Thankfully, much of that extra demand will be met by solar power (the need for cooling is highest during daylight hours). But because temperatures don’t always return to comfortable levels when the sun goes down, there’s a danger some will be supplied by fossil power.

‘Passivhaus’ and LED revolution

Buildings have long been a blind spot in climate discussions even though they account for about one-fifth of global energy consumption. The inefficiency of air-conditioning systems or badly designed homes and offices simply aren’t as eye-catching as electric cars and making people feel ashamed about flying.

At least Germany’s “passivhaus” movement, a way of building homes that require very little heating or cooling, voluntary standard for energy efficiency in buildings, shows some people are starting to recognise the danger.

There are lessons to be learned from the world of lighting too. The LED revolution was spurred by innovation but also by better energy efficiency labelling on products and the phasing out of out-of-date technology. Something similar needs to happen with air conditioning.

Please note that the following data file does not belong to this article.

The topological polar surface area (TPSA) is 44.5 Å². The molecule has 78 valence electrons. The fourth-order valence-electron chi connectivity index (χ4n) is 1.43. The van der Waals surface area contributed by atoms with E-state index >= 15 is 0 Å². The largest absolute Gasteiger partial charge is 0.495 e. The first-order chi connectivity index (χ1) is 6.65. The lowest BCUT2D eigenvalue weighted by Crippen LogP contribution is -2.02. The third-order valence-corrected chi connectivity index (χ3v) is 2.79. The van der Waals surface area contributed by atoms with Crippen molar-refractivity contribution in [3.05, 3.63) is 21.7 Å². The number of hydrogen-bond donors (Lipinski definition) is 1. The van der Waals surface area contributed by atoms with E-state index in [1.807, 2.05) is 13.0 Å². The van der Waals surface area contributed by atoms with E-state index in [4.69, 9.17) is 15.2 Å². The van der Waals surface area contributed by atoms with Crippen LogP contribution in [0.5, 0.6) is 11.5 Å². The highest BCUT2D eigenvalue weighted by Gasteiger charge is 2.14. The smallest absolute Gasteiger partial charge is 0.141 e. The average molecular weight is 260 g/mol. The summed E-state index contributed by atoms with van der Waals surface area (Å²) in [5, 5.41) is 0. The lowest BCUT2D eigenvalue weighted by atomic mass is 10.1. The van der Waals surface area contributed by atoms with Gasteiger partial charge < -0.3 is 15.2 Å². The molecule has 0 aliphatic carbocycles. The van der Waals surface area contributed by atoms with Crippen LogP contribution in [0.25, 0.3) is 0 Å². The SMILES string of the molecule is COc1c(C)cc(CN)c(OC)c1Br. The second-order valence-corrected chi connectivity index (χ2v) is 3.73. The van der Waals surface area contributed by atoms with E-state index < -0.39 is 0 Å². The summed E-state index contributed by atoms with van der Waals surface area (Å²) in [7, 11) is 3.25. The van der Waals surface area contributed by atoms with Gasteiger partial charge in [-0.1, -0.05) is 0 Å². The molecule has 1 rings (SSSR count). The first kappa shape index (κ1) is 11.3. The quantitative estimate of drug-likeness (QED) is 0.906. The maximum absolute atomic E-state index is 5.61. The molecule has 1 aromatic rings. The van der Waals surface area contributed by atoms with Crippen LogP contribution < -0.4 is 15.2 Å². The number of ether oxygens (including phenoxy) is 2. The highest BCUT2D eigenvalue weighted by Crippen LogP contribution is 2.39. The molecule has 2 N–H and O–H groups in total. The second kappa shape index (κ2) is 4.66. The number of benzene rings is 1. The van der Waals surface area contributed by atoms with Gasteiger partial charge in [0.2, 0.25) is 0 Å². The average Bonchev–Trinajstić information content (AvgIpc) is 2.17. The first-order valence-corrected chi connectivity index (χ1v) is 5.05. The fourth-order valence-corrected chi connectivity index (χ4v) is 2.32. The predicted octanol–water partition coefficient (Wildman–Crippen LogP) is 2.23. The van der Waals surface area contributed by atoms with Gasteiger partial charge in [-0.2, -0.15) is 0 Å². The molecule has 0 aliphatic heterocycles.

There was a big step forward in January when the Kigali Amendment to the Montreal Protocol came into force. Though not well known, its aim is to phase out the use of potent greenhouse gases called hydrofluorocarbons, which are used widely in air conditioning systems. Unless substituted, these alone could cause 0.4C of additional warming by the end of the century.